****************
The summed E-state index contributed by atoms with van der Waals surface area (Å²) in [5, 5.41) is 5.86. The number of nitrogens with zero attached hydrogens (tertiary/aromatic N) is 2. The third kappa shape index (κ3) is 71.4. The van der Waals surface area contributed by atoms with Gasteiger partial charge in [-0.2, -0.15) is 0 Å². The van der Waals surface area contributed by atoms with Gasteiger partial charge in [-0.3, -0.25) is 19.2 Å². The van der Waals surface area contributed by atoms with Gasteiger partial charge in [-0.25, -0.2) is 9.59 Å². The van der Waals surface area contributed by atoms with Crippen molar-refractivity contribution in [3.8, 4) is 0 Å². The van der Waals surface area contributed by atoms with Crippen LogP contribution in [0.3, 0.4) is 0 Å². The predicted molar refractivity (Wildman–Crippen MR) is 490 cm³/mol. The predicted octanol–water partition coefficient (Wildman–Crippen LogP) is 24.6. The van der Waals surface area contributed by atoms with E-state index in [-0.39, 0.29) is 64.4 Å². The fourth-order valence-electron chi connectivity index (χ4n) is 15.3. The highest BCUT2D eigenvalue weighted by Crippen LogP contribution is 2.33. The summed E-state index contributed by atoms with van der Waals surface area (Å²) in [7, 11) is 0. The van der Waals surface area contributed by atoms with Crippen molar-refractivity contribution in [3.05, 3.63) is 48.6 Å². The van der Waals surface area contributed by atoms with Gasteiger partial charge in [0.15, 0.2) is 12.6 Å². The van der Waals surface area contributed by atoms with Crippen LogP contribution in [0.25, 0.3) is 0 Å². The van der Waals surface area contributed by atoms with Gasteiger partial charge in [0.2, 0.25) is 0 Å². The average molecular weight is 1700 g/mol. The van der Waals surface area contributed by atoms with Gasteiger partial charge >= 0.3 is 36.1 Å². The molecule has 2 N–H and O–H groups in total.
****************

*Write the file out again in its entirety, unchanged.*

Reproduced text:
The summed E-state index contributed by atoms with van der Waals surface area (Å²) in [5, 5.41) is 5.86. The number of nitrogens with zero attached hydrogens (tertiary/aromatic N) is 2. The third kappa shape index (κ3) is 71.4. The van der Waals surface area contributed by atoms with Gasteiger partial charge in [-0.2, -0.15) is 0 Å². The van der Waals surface area contributed by atoms with Gasteiger partial charge in [-0.3, -0.25) is 19.2 Å². The van der Waals surface area contributed by atoms with Gasteiger partial charge in [-0.25, -0.2) is 9.59 Å². The van der Waals surface area contributed by atoms with Crippen molar-refractivity contribution in [3.8, 4) is 0 Å². The van der Waals surface area contributed by atoms with Crippen LogP contribution in [0.3, 0.4) is 0 Å². The predicted molar refractivity (Wildman–Crippen MR) is 490 cm³/mol. The predicted octanol–water partition coefficient (Wildman–Crippen LogP) is 24.6. The van der Waals surface area contributed by atoms with E-state index in [-0.39, 0.29) is 64.4 Å². The fourth-order valence-electron chi connectivity index (χ4n) is 15.3. The highest BCUT2D eigenvalue weighted by Crippen LogP contribution is 2.33. The summed E-state index contributed by atoms with van der Waals surface area (Å²) in [7, 11) is 0. The van der Waals surface area contributed by atoms with Crippen molar-refractivity contribution in [3.05, 3.63) is 48.6 Å². The van der Waals surface area contributed by atoms with Gasteiger partial charge in [0.15, 0.2) is 12.6 Å². The van der Waals surface area contributed by atoms with Crippen LogP contribution in [0.25, 0.3) is 0 Å². The van der Waals surface area contributed by atoms with Gasteiger partial charge in [0.2, 0.25) is 0 Å². The average molecular weight is 1700 g/mol. The van der Waals surface area contributed by atoms with Gasteiger partial charge >= 0.3 is 36.1 Å². The molecule has 2 N–H and O–H groups in total.